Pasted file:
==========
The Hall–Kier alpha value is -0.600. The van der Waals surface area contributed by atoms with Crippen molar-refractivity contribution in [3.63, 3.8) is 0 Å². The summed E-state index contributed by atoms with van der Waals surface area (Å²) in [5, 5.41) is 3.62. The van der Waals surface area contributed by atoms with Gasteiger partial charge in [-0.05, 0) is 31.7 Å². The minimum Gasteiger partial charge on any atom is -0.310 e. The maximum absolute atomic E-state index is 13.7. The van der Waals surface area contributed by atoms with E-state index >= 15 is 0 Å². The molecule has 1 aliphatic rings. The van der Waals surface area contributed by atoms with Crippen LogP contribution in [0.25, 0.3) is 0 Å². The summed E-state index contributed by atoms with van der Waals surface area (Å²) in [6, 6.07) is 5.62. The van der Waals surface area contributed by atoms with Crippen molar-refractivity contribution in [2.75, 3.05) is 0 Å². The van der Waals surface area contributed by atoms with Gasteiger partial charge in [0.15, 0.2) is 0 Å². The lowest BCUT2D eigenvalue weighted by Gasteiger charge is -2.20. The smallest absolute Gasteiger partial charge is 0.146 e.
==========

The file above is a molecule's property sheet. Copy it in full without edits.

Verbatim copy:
The Hall–Kier alpha value is -0.600. The van der Waals surface area contributed by atoms with Crippen molar-refractivity contribution in [3.63, 3.8) is 0 Å². The summed E-state index contributed by atoms with van der Waals surface area (Å²) in [5, 5.41) is 3.62. The van der Waals surface area contributed by atoms with Gasteiger partial charge in [-0.05, 0) is 31.7 Å². The minimum Gasteiger partial charge on any atom is -0.310 e. The maximum absolute atomic E-state index is 13.7. The van der Waals surface area contributed by atoms with E-state index >= 15 is 0 Å². The molecule has 1 aliphatic rings. The van der Waals surface area contributed by atoms with Crippen LogP contribution in [0.25, 0.3) is 0 Å². The summed E-state index contributed by atoms with van der Waals surface area (Å²) in [6, 6.07) is 5.62. The van der Waals surface area contributed by atoms with Crippen molar-refractivity contribution in [2.75, 3.05) is 0 Å². The van der Waals surface area contributed by atoms with Gasteiger partial charge in [0.15, 0.2) is 0 Å². The lowest BCUT2D eigenvalue weighted by Gasteiger charge is -2.20. The smallest absolute Gasteiger partial charge is 0.146 e.